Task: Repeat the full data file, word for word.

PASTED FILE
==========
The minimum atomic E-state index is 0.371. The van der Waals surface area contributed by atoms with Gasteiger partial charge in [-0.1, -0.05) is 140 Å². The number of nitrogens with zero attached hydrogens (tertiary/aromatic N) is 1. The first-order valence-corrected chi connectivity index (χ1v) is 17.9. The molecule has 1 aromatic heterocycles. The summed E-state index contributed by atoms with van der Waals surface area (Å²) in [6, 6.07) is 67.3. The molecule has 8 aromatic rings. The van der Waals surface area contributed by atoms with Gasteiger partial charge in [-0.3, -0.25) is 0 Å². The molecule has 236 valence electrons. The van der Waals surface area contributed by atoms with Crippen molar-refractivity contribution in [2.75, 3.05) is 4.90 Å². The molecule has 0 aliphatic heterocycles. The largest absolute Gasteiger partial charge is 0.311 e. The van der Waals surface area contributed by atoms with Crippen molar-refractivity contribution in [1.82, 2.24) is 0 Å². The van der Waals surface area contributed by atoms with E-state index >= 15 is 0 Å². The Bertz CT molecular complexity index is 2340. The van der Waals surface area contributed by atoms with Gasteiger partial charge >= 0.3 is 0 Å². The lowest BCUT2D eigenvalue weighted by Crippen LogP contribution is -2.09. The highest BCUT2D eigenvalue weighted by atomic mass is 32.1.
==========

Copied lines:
The minimum atomic E-state index is 0.371. The van der Waals surface area contributed by atoms with Gasteiger partial charge in [-0.1, -0.05) is 140 Å². The number of nitrogens with zero attached hydrogens (tertiary/aromatic N) is 1. The first-order valence-corrected chi connectivity index (χ1v) is 17.9. The molecule has 1 aromatic heterocycles. The summed E-state index contributed by atoms with van der Waals surface area (Å²) in [6, 6.07) is 67.3. The molecule has 8 aromatic rings. The van der Waals surface area contributed by atoms with Gasteiger partial charge in [-0.3, -0.25) is 0 Å². The molecule has 236 valence electrons. The van der Waals surface area contributed by atoms with Crippen molar-refractivity contribution in [2.75, 3.05) is 4.90 Å². The molecule has 0 aliphatic heterocycles. The largest absolute Gasteiger partial charge is 0.311 e. The van der Waals surface area contributed by atoms with Crippen molar-refractivity contribution in [1.82, 2.24) is 0 Å². The van der Waals surface area contributed by atoms with E-state index >= 15 is 0 Å². The Bertz CT molecular complexity index is 2340. The van der Waals surface area contributed by atoms with Gasteiger partial charge >= 0.3 is 0 Å². The lowest BCUT2D eigenvalue weighted by Crippen LogP contribution is -2.09. The highest BCUT2D eigenvalue weighted by atomic mass is 32.1.